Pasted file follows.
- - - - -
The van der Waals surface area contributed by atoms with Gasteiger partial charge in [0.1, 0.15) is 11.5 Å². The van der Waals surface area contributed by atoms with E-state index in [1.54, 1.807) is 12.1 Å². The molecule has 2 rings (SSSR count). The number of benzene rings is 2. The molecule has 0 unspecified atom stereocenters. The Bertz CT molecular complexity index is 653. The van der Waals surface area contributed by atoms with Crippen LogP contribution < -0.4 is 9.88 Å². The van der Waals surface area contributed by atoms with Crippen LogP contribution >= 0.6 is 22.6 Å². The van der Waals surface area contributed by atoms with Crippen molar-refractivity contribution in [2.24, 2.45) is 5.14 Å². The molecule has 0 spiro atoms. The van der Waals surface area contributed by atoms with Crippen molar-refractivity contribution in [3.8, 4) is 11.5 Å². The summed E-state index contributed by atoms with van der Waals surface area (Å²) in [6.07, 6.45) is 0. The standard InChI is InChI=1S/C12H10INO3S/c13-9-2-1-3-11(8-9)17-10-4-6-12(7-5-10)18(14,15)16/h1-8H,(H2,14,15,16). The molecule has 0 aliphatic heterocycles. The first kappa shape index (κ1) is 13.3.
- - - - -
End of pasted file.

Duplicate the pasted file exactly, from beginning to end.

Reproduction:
The van der Waals surface area contributed by atoms with Gasteiger partial charge in [0.1, 0.15) is 11.5 Å². The van der Waals surface area contributed by atoms with E-state index in [1.54, 1.807) is 12.1 Å². The molecule has 2 rings (SSSR count). The number of benzene rings is 2. The molecule has 0 unspecified atom stereocenters. The Bertz CT molecular complexity index is 653. The van der Waals surface area contributed by atoms with Crippen LogP contribution < -0.4 is 9.88 Å². The van der Waals surface area contributed by atoms with Crippen LogP contribution >= 0.6 is 22.6 Å². The van der Waals surface area contributed by atoms with Crippen molar-refractivity contribution in [2.24, 2.45) is 5.14 Å². The molecule has 0 spiro atoms. The van der Waals surface area contributed by atoms with Crippen molar-refractivity contribution in [3.8, 4) is 11.5 Å². The summed E-state index contributed by atoms with van der Waals surface area (Å²) in [6.07, 6.45) is 0. The standard InChI is InChI=1S/C12H10INO3S/c13-9-2-1-3-11(8-9)17-10-4-6-12(7-5-10)18(14,15)16/h1-8H,(H2,14,15,16). The molecule has 0 aliphatic heterocycles. The first kappa shape index (κ1) is 13.3.